Don’t betray this mom’s confidence by sharing things she has told you in private. We mamas have a lot of fears for what the future may hold for our kiddos; we might struggle with the diagnosis, worry about our kids reaching milestones, hearing incredulous things from doctors. Some of us might be emotional roller coasters and we are trying to keep ourselves together. It’s the greatest gift to have a person you can talk to knowing they will not betray your confidence.

20. Accept the behaviors our children may display and do not take offense to it.

Sometimes it is hard to explain sensory issues and social or behavioral issues; unless you live with them day in and day out you might not fully understand. Have some grace. Maybe my kid biting your kid really has nothing to do with “bad behavior” or “being mean,” but really has everything to do with my child’s sensory needs to bite on things.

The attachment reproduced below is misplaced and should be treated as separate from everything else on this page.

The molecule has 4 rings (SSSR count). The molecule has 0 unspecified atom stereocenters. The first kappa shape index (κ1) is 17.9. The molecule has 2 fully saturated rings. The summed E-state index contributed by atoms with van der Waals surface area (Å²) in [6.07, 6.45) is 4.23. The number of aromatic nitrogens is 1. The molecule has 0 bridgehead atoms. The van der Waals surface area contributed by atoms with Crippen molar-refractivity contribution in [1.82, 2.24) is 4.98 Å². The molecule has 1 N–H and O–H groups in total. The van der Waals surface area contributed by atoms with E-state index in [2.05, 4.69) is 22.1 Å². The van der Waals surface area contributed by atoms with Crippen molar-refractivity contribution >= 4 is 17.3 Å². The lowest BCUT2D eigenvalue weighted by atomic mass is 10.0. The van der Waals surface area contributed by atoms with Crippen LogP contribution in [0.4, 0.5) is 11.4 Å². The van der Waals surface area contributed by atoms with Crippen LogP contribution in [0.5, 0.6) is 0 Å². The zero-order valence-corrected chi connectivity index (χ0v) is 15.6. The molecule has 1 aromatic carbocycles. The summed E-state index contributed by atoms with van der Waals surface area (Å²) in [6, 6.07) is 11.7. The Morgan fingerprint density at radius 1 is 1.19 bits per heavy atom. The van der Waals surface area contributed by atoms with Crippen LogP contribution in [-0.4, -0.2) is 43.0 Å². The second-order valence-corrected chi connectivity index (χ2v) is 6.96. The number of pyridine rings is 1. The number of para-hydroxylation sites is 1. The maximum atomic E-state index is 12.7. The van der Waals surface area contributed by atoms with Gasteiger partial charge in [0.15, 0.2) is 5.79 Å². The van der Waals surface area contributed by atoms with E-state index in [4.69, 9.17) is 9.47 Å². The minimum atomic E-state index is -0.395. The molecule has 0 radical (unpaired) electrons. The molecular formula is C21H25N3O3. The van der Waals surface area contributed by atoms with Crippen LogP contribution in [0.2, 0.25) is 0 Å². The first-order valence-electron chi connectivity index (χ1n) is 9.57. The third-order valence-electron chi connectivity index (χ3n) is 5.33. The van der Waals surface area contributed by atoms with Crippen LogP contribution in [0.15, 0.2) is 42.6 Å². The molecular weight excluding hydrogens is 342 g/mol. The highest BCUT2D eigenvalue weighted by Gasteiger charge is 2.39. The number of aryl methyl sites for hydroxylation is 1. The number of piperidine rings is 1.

21. Offer to keep an extra eye on my kiddo.

My kid can run away in the .005 seconds that I take my eyes off of him! And one of these days I hope to have an actual conversation with someone at church or at the park rather than chasing my kid.

22. Truly seek to understand what life is like for us mamas.

Whether that is reading up on a diagnosis, going to a therapy session with us, asking questions or finding a way you can better understand what life is like in our shoes.

23. Remember her Birthday.

Get a few other friends to write notes of encouragement to let her know she is doing a good job and present these to her as a gift. This would hit the jackpot for this mama’s Birthday!